Some lessons learned:

  • 8 values is too many to easily memorize. Cap your list to ~5 values.
  • During the wordsmithing process, watch out for “mash-ups”. People tend to want to avoid disappointing each other and excluding a value that sounds good, so they will mash-up slightly related values into one. Unfortunately, this ends up diluting the power of both values being combined. It’s better to have a few really potent values then a more comprehensive list of mash-ups.
  • It’s critical to hire for values-fit, especially in leadership positions. We made this an explicit part of the interview process by requiring that every candidate meet with someone from the Values team (who leverage the same list of values question), and that values interviewer had an equal say in the hiring decision as every other interviewer.
  • Owning missteps is one of the best ways to solidify values. We often see mistakes as being very costly, but they are also tremendous opportunities (that you can’t buy) to strengthen values. It’s important to step up publically and acknowledge values-missteps, and as part of a commitment to not do it again, create specific policies or practices.
  • It’s not enough to have inspiring values, good intentions and good people, you actually need to dedicate resources, time and energy to building culture. There is a momentum to business-as-usual, and your values will likely require energy from you to counteract that momentum. One of the best things to do here is to acknowledge and support culture champions. There are people in your org who will champion your values; this actually takes work on their part that is outside of their job description. Don’t let them burn out on doing too many invisible jobs: make space in their job description for this work and make sure their manager understands the value they are adding. Ask your champions what support they need, or what they think the org needs next.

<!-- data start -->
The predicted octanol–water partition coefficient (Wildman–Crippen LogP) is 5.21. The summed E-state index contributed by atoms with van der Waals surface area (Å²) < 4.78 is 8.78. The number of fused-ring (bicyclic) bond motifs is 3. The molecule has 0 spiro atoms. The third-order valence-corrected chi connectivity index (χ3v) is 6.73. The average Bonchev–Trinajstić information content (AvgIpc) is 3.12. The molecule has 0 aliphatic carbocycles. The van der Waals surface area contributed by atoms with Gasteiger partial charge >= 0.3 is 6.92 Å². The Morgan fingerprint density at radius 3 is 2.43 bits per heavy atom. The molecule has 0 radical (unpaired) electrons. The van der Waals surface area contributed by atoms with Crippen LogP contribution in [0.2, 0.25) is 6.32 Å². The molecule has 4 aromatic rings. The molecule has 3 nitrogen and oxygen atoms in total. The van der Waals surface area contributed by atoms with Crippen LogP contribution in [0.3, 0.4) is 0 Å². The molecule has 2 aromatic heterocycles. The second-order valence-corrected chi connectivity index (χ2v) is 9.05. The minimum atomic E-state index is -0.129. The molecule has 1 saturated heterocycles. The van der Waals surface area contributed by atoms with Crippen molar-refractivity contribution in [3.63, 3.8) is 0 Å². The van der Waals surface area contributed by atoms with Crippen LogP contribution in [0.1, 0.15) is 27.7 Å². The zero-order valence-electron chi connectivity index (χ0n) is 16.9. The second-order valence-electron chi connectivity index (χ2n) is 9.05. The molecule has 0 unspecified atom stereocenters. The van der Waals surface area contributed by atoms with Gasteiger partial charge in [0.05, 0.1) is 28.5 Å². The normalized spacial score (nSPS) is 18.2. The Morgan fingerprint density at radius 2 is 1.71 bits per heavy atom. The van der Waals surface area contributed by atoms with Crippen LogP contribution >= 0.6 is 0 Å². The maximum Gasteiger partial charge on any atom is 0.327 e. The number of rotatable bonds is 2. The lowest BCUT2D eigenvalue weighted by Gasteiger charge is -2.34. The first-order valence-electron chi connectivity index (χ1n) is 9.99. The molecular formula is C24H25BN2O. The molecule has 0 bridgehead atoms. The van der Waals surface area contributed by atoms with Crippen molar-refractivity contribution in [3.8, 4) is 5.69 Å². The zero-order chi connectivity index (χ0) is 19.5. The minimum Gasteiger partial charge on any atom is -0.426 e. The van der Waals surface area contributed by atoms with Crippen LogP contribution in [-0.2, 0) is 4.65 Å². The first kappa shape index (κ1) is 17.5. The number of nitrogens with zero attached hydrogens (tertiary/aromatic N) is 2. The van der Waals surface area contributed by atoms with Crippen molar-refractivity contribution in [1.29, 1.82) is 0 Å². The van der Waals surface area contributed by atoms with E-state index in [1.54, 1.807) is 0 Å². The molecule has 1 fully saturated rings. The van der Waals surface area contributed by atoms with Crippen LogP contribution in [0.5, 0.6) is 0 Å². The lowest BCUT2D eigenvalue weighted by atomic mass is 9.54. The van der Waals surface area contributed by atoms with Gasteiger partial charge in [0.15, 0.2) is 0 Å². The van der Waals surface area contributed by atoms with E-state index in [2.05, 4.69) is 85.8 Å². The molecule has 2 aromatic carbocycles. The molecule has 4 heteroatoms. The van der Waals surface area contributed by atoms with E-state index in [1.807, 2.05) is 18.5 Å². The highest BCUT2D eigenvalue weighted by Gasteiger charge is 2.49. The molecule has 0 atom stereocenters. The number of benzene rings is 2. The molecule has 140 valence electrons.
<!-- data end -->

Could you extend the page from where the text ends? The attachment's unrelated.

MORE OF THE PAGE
• The biggest challenge is maintaining integrity with your values when business pressure is high. Every organization needs to figure out its own ways of holding its members and leaders accountable to values. Understand that the longer you leave a leader in power who is not seen as values-aligned, the more damage you do to trust levels in the company. Set clear expectations for leaders when they join, and give them immediate feedback and support (e.g. coaching) when they are off-step here.

Signs of successful values integration:

  • Employees push back when leaders misstep. If people are willing to take the risk of speaking truth to power when values aren’t being followed, then it means they actually care about the integrity of your values. This might be painful, but push back like this can be a sign that your values are real to people.
  • I often hear interviewees mention values to me without my bringing it up first. Candidates are naturally hearing about values from other interviewers (without us training interviewers to do so).
  • We use CultureAmp to gauge employee engagement, and have customized some questions (e.g. “I see Mosaic’s values being used as guidelines when we make decisions”) to keep us moving in the right direction. We see high scores for questions like this, and use any lower scores as prompts for exploration on how we can do better. Creating some kind of regular feedback loop for culture is key.

This work is ever evolving; our culture and understanding of our values continues to change as our organization grows. Our goal is to have our values inspire our work, even as the external manifestations of our work changes.

This article was originally published on Medium.

Posted in Blog.

About Dori Rutkevitz

Dori is the head of Organizational Development & Culture at Mosaic. He uses coaching, facilitation, and systems change to accelerate the transition to more humane and aware workplaces. He designs and facilitates intensive leadership retreats that foster increased self-awareness and the development of new perspectives on what powerful leadership looks like. Leveraging his training in mindfulness and somatic psychotherapy, he coaches leaders on better understanding the unexamined beliefs and assumptions that drive their leadership. Dori leads the design of systemic approaches to culture change, balancing tops-down mindset shifts with bottoms-up empowerment and skill building.